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  1. #1

    Streaming camera setup

    My client would like to set up several web cams so that visitors to their site would be able to see live video. Despite ten years of web development experience, I have no idea how to do this. What would be the best and most hassle-free way to set this up? What kind of hardware and software would they need? Would there be some changes to their hosting plan or is there a good external service that can handle this?

    Of course money is no object for them, so...

  2. #2
    Join Date
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    Quote Originally Posted by killerclick View Post
    My client would like to set up several web cams so that visitors to their site would be able to see live video. Despite ten years of web development experience, I have no idea how to do this. What would be the best and most hassle-free way to set this up? What kind of hardware and software would they need? Would there be some changes to their hosting plan or is there a good external service that can handle this?

    Of course money is no object for them, so...
    Axis Cameras do a fine job and are reasonably priced for their capabilities - i.e., way above just a web cam.

    Their "motion JPEG" can be served directly from the camera or fed back via FTP or HTTP to another web server.

    There are several demos available on their web site to give you an idea of their capabilities.

  3. #3
    Quote Originally Posted by serverminds View Post
    Axis Cameras do a fine job and are reasonably priced for their capabilities - i.e., way above just a web cam.

    Their "motion JPEG" can be served directly from the camera or fed back via FTP or HTTP to another web server.

    There are several demos available on their web site to give you an idea of their capabilities.

    Thanks. So the cameras have some kind of streaming server built in? Can their stream be easily embedded into public web pages?

  4. #4
    No doubt you need a dedicated server only as streaming video is not allowed on shared hosting.

  5. #5
    Quote Originally Posted by 3DProf4online View Post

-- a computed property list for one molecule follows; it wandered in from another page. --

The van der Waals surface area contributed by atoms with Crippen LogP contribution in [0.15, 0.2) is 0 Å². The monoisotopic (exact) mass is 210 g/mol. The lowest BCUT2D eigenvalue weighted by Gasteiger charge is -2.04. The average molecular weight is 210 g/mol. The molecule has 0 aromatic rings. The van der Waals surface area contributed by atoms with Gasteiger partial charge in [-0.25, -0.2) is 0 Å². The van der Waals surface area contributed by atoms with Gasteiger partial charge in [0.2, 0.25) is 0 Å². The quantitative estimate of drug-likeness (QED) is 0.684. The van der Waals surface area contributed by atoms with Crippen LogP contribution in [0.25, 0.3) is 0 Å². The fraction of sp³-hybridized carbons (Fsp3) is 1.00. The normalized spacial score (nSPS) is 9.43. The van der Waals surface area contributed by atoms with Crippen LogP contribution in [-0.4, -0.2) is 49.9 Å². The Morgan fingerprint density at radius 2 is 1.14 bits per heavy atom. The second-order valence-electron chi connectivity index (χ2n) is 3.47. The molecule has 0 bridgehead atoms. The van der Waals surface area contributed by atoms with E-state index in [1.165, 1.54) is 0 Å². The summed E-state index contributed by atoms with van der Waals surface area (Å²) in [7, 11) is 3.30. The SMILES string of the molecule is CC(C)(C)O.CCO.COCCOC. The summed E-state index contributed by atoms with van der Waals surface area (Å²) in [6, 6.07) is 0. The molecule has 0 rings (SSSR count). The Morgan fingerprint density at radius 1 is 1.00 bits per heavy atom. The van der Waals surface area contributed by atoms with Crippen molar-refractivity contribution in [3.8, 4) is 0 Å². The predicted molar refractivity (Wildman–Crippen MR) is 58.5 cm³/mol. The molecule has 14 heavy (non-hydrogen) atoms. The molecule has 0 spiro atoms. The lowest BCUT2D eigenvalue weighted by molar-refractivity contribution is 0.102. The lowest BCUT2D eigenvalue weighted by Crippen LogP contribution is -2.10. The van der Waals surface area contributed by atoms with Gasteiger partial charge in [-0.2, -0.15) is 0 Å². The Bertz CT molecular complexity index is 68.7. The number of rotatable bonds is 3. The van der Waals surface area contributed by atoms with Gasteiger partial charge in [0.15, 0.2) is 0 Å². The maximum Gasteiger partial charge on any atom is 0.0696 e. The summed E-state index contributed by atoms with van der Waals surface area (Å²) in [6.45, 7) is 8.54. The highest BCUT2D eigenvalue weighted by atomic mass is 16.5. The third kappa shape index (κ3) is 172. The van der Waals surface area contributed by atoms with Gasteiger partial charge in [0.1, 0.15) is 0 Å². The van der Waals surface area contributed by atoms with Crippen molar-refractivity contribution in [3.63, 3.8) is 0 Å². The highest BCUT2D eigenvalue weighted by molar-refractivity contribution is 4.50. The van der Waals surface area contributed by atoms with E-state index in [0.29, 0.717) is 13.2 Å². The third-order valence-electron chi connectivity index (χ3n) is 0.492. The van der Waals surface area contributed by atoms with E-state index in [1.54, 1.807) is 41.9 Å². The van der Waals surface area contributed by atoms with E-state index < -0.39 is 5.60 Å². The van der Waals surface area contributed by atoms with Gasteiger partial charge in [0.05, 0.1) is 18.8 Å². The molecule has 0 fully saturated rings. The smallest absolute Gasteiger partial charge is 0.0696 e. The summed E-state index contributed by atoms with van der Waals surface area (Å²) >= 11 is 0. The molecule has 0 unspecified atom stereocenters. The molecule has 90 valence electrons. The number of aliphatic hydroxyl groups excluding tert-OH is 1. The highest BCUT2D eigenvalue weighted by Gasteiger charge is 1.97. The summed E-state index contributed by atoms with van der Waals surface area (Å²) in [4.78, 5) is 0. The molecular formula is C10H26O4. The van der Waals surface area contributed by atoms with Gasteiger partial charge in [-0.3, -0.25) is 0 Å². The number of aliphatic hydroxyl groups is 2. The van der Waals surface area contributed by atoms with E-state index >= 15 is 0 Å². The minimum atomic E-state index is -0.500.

No doubt you need a dedicated server only as streaming video is not allowed on shared hosting.
    But doesn't the camera have its own server and its own IP?

  6. #6
    Join Date
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    Quote Originally Posted by killerclick View Post
    But doesn't the camera have its own server and its own IP?
    Yes, the fact that shared hosting might not allow this will depend on how you *embed the stream into your web server, which will possibly raise your account's cpu usage in shared environment.
    Magnet Hosting | Layanan Hosting dan Server Indonesia
    http://www.magnet-id.com Indonesian Data Center, Peering with IIX and openIXP

  7. #7
    Quote Originally Posted by tajidyakub View Post
    Yes, the fact that shared hosting might not allow this will depend on how you *embed the stream into your web server, which will possibly raise your account's cpu usage in shared environment.
    But if the camera has its own server and IP, what does that have to do with the server hosting the site. Wouldn't it be like pulling video from another site or like embedding a YouTube video?

  8. #8
    Join Date
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    Quote Originally Posted by killerclick View Post
    But if the camera has its own server and IP, what does that have to do with the server hosting the site. Wouldn't it be like pulling video from another site or like embedding a YouTube video?
    Yes, if that is purely the case then I guess there are no other reason to not allow it, but better ask your hosting provider first.
    Magnet Hosting | Layanan Hosting dan Server Indonesia
    http://www.magnet-id.com Indonesian Data Center, Peering with IIX and openIXP

  9. #9
    I have something similar on my site.